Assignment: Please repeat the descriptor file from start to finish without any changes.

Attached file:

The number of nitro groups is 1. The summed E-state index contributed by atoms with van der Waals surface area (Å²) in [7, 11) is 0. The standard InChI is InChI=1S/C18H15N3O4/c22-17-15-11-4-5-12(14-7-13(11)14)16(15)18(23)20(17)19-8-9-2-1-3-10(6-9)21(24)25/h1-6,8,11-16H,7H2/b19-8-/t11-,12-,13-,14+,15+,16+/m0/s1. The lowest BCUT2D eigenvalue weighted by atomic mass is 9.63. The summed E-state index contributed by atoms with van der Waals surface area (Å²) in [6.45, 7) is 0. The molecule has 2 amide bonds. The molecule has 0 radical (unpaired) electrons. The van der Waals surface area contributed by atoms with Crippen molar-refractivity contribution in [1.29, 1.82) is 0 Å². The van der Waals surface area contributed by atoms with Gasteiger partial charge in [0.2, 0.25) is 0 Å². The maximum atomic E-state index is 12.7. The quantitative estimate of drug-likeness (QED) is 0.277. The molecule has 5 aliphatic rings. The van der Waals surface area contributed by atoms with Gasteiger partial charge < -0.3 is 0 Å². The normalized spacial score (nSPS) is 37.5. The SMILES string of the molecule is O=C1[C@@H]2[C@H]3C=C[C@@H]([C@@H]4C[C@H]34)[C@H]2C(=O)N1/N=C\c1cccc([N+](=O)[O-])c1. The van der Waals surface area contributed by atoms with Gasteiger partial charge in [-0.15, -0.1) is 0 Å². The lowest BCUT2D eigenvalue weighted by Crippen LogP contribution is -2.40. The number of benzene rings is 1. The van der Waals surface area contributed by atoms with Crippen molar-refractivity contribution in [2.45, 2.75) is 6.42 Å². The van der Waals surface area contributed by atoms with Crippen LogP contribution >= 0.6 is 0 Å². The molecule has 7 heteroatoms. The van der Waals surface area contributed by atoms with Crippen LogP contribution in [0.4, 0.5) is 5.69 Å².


The number of nitro groups is 1. The summed E-state index contributed by atoms with van der Waals surface area (Å²) in [7, 11) is 0. The standard InChI is InChI=1S/C18H15N3O4/c22-17-15-11-4-5-12(14-7-13(11)14)16(15)18(23)20(17)19-8-9-2-1-3-10(6-9)21(24)25/h1-6,8,11-16H,7H2/b19-8-/t11-,12-,13-,14+,15+,16+/m0/s1. The lowest BCUT2D eigenvalue weighted by atomic mass is 9.63. The summed E-state index contributed by atoms with van der Waals surface area (Å²) in [6.45, 7) is 0. The molecule has 2 amide bonds. The molecule has 0 radical (unpaired) electrons. The van der Waals surface area contributed by atoms with Crippen molar-refractivity contribution in [1.29, 1.82) is 0 Å². The van der Waals surface area contributed by atoms with Gasteiger partial charge in [0.2, 0.25) is 0 Å². The maximum atomic E-state index is 12.7. The quantitative estimate of drug-likeness (QED) is 0.277. The molecule has 5 aliphatic rings. The van der Waals surface area contributed by atoms with Gasteiger partial charge < -0.3 is 0 Å². The normalized spacial score (nSPS) is 37.5. The SMILES string of the molecule is O=C1[C@@H]2[C@H]3C=C[C@@H]([C@@H]4C[C@H]34)[C@H]2C(=O)N1/N=C\c1cccc([N+](=O)[O-])c1. The van der Waals surface area contributed by atoms with Gasteiger partial charge in [-0.15, -0.1) is 0 Å². The lowest BCUT2D eigenvalue weighted by Crippen LogP contribution is -2.40. The number of benzene rings is 1. The van der Waals surface area contributed by atoms with Crippen molar-refractivity contribution in [2.45, 2.75) is 6.42 Å². The van der Waals surface area contributed by atoms with Crippen LogP contribution >= 0.6 is 0 Å². The molecule has 7 heteroatoms. The van der Waals surface area contributed by atoms with Crippen LogP contribution in [0.4, 0.5) is 5.69 Å².